For the Love of Lovage
Our cooking instructor, Eva Szigeti, muses about lovage and what’s in a name…
As parents, we make many important decisions. Among the first is the naming
of a child. Finding the right name for a new baby is often a long process full of careful considerations. Many factors play a role: our origin, cultural and religious background, education, and our hopes regarding the future of our offspring. Finding a name for a newly born baby means naming without knowing who that baby really is as a person. We can only imagine the personality or ‘grown-up looks’ of our newborn. We hope that the name will be a good fit for the child’s personality and a good fit within our family and society (regardless of whether our priority is “to fit in” or distinguish our child from the crowd).
The Latin proverb “Nomen est omen” captures he predictive power of a name, and is certainly at least partly true. A name puts a person in a social and cultural context. Unfortunately, it can result in stereotyping people, and can lead to assumptions, not only about our origin or social status, but also about our behavior.
I was walking in my garden admiring the newly emerged plants when these thoughts about naming began to occupy my mind. It was because some lovage had caught my eye. A lovely plant with an even lovelier name. Lovage is an old European herb widely used in medieval kitchens and herb gardens, but largely forgotten today. So forgotten, that the word didn’t even make it into the spell-check dictionary on my computer. As I was writing this text, the spell-check constantly indicated that there is an error in the word lovage.
My mind kept wondering about the origin of this strange word and whether “Nomen est omen” applies to plants. Lovage looks little like a celery (although unlike celery, it can grow up to 5 feet tall). Its flavor also reminds most people of celery, but it is stronger, more complex, and more aromatic. Personally, I like it a lot. Beneficial insects like it too. If lovage were widely known, my guess is that its strong flavor would generate either a “love it” or “hate it” response in most people; nothing in between.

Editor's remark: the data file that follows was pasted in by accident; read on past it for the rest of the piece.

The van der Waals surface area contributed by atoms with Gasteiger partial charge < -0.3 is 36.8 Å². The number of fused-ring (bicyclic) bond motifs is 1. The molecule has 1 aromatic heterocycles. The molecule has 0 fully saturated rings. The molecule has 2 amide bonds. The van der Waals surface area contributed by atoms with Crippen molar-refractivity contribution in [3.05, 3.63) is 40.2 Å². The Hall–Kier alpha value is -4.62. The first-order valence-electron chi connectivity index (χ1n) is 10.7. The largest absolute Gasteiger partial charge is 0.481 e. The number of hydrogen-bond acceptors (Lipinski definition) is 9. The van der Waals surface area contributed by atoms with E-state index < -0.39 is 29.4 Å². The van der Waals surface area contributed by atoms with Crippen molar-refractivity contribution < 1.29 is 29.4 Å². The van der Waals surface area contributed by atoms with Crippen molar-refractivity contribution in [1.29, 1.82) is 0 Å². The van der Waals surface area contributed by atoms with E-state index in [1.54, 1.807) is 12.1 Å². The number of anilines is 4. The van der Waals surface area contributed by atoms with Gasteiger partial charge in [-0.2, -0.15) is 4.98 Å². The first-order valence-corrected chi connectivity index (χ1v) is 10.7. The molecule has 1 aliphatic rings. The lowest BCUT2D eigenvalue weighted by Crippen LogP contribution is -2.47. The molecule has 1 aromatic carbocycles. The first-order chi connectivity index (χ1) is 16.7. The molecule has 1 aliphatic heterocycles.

The plant belongs to the same family as carrots, parsley, and dill. Its leaves, stalks, seeds, and roots are all edible. In the past, candied stalks and roots were used as a remedy. Leaves work well in salads, soups, and stews. Ancient Greeks chewed the leaves to improve digestion. Hildegard von Binden used lovage as a culinary herb, and recommended it as a remedy for colds, heart problems, and abdominal pain.
Thanks to its name, lovage also has a reputation as a love potion. I am not sure about the effectiveness ofthe potion, because it turns out the name of the herb is the r
esult of a semantic mix-up. As I have learned, the original Latin name of the plant was Ligusticum, meaning ‘from Liguria’ (a region in north-western Italy). Ligusticum somehow later morphed into Levisticum. Subsequently, the plant was called loveche in Old French and loveache in Middle English. The non-poetic truth is that modern English ended up with the word lovage due to a distortion of the plant’s Latin name, and not because it had anything to do with love. Folk etymology was wrong, but regardless I still love lovage…
Spring Potato Soup Recipe
This soup gets its unique flavor from lovage leaves. If you can’t find lovage, use parsley or celery instead. Your soup will be tasty in a very different way.
1 tablespoon olive oil
1 medium onion, finely chopped
4 medium potatoes, peeled and cubed
1 quart vegetable stock
5 whole leaves of lovage
2 finely chopped leaves of lovage for garnish
1 tablespoon dill, finely chopped
1 teaspoon white wine vinegar
salt and pepper to taste
sour cream, optional
In a soup pan, heat the olive oil. Add the onion and gently cook until translucent. Add the potatoes and stir well. Add the vegetable stock and simmer for 15 minutes. Add the whole lovage leaves and simmer for 5 more minutes or until the potatoes are tender. Take the soup off the heat. Remove the lovage leaves and use a hand blender to puree to soup. Check the seasoning and add salt and pepper to taste. Add dill and vinegar, and return the soup to the heat for a few minutes. Do not boil. Put soup into serving bowls and garnish with chopped lovage. Serve with a dollop of sour cream if desired.